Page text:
Having played tennis since the age of 4 and travelled Europe to compete professionally, Hollie is now the Head Coach of a Tennis Club in Cheshire as well being the Director of her own Tennis coaching Company.
Alongside her coaching duties, Hollie was recently selected by Leeds Beckett University (UK) to pioneer their pilot mentor scheme for up and coming female performance coaches. ?And, in her spare time (if she has any left after all of that) she is studying a??Masters in Sports Directorship.
Hollie recently appeared in a BBC Sport film about the lack of female coaches (CLICK HERE to view) alongside the FCN, where she explains why she thinks there are a lack of female coaches in tennis. In our exclusive interview, Hollie talks about her own career and what changes she thinks need to be made in the World of Tennis.
How old where you when you started playing tennis and what first inspired you to pick up a tennis racket?
I was about 4 years old when my Dad gave me a tennis racket and took me to the local playing fields with a bucket of tennis balls and let me whack balls as far as I could ? I loved it! Then when I was 6 we moved to the South of France, the village had tennis courts and all the children played and received weekly group coaching so I got into tennis there ? French tennis has a great club culture and competition system there?s a lot we could learn from them in the UK.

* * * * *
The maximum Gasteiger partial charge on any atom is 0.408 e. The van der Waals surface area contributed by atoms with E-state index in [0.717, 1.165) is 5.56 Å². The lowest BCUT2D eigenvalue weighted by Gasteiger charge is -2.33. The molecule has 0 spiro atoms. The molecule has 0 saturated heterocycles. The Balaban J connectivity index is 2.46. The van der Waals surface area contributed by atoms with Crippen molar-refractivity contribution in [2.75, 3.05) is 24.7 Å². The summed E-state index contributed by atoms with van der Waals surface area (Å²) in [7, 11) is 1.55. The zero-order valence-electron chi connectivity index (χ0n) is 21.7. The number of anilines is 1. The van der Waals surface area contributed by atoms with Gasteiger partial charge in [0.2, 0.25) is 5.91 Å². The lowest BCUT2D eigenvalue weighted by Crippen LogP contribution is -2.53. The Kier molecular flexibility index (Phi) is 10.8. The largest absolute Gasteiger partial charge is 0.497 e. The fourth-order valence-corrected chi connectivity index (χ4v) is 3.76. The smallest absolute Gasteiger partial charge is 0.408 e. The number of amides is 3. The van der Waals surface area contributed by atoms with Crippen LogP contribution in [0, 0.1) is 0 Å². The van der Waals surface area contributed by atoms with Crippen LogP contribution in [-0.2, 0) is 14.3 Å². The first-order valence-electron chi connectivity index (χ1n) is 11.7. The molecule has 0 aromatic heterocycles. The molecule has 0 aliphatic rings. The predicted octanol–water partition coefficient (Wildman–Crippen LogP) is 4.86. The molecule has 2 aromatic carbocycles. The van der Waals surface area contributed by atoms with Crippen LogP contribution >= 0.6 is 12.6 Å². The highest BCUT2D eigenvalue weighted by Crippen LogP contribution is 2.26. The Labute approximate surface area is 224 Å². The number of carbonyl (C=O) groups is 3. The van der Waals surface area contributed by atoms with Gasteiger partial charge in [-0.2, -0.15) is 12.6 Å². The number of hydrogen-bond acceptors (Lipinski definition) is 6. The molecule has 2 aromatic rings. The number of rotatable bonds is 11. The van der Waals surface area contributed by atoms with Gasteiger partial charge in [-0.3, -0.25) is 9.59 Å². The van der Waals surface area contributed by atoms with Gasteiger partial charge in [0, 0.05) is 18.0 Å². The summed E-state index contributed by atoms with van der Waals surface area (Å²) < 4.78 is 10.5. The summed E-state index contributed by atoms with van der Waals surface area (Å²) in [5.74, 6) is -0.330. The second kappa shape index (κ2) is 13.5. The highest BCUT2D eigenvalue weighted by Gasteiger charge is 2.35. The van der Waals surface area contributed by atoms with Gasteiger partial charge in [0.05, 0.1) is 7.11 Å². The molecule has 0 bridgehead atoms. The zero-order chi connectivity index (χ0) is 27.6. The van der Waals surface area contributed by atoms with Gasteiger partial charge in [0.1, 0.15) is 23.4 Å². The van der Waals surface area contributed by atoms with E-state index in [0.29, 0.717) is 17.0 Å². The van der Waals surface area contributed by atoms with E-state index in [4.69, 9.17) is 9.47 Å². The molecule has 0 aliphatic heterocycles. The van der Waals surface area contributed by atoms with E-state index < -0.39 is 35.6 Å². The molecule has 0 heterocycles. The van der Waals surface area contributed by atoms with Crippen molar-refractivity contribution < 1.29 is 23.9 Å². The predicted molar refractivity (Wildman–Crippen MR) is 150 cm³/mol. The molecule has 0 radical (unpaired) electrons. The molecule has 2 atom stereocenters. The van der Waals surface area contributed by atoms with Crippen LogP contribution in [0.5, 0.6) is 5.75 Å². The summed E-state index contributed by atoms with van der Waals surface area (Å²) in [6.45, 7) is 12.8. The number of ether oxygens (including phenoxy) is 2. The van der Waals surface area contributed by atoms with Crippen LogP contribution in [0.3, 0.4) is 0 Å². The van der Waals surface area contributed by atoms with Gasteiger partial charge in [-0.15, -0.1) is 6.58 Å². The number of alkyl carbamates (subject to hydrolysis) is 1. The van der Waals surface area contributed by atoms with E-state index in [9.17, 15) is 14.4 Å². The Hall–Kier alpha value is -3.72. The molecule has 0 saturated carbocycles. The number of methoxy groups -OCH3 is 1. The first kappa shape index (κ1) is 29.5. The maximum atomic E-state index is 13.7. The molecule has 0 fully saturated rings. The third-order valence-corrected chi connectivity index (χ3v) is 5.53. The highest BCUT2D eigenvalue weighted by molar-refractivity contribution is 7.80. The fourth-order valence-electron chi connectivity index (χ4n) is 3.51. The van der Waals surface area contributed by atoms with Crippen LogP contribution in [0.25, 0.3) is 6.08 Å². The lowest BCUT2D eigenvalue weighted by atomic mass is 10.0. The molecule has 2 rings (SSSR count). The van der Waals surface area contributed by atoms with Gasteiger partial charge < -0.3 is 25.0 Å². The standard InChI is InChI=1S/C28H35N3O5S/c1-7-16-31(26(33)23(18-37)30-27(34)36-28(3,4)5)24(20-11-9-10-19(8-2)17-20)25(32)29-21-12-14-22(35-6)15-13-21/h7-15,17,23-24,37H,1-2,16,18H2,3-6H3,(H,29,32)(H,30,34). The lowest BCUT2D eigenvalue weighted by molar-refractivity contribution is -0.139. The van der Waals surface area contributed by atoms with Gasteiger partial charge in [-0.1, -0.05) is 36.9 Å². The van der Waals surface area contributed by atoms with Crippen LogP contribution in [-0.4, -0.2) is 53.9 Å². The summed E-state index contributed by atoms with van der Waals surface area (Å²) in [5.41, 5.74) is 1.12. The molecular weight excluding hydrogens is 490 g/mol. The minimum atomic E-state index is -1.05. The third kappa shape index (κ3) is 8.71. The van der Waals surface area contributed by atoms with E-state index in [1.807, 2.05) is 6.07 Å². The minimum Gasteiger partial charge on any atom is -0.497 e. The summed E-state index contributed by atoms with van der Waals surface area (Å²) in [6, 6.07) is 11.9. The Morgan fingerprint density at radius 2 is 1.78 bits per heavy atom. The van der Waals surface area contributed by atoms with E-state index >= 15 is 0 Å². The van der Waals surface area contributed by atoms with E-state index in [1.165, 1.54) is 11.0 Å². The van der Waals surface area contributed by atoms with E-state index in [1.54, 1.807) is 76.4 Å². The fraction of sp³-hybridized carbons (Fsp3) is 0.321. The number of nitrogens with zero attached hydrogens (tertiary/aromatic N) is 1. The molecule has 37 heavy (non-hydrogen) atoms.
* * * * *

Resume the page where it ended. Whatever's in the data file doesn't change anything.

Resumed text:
You went on to have a pretty successful career can you tell us about some of your achievements and your experience of coaching?
I had a good junior career, I was lucky to have some really excellent coaches who focused on making me love tennis rather than pushing me to reach certain milestones at certain ages as is so often the case. I was lucky enough to have a fantastic female coach who was a great role model for me as well as excellent male coaches. I represented my county at both Junior and Senior level. I went on to play college tennis in the US and later achieve a WTA ranking quite late in my 20s something which is difficult given how strongly the women’s tournament system in the UK favours junior fulltime players. It is almost impossible to compete at national level now in England if you can’t play fulltime a luxury most adults, male or female, can?t afford! I’m very passionate about adult tennis and opportunities for adults to compete at a high level as they do in France and Germany.
How did your playing career evolve into coaching? Was this something you had always wanted to do?
I helped out with coaching in my local club as a teenager and gained my coaching qualifications alongside my playing career. After my time as a player in the US collegiate system I went on to be Graduate Assistant Coach for the Women?s team at Valdosta State. Even then I wasn?t sure I wanted to make a career in coaching or sport, I had always maintained my educational qualifications alongside my sport so I had options which I think is very important for young athletes. I took breaks from tennis and worked in other things but always missed it and came back. About 2 years ago I set up my own coaching company, became Head Coach at Claremont and went on to gain my LTA Level 4 Senior Performance Coach qualification.
You are currently the Head Coach of Claremont Tennis Club in Cheshire, what is involved with this role day to day and what other coaching projects are you involved with?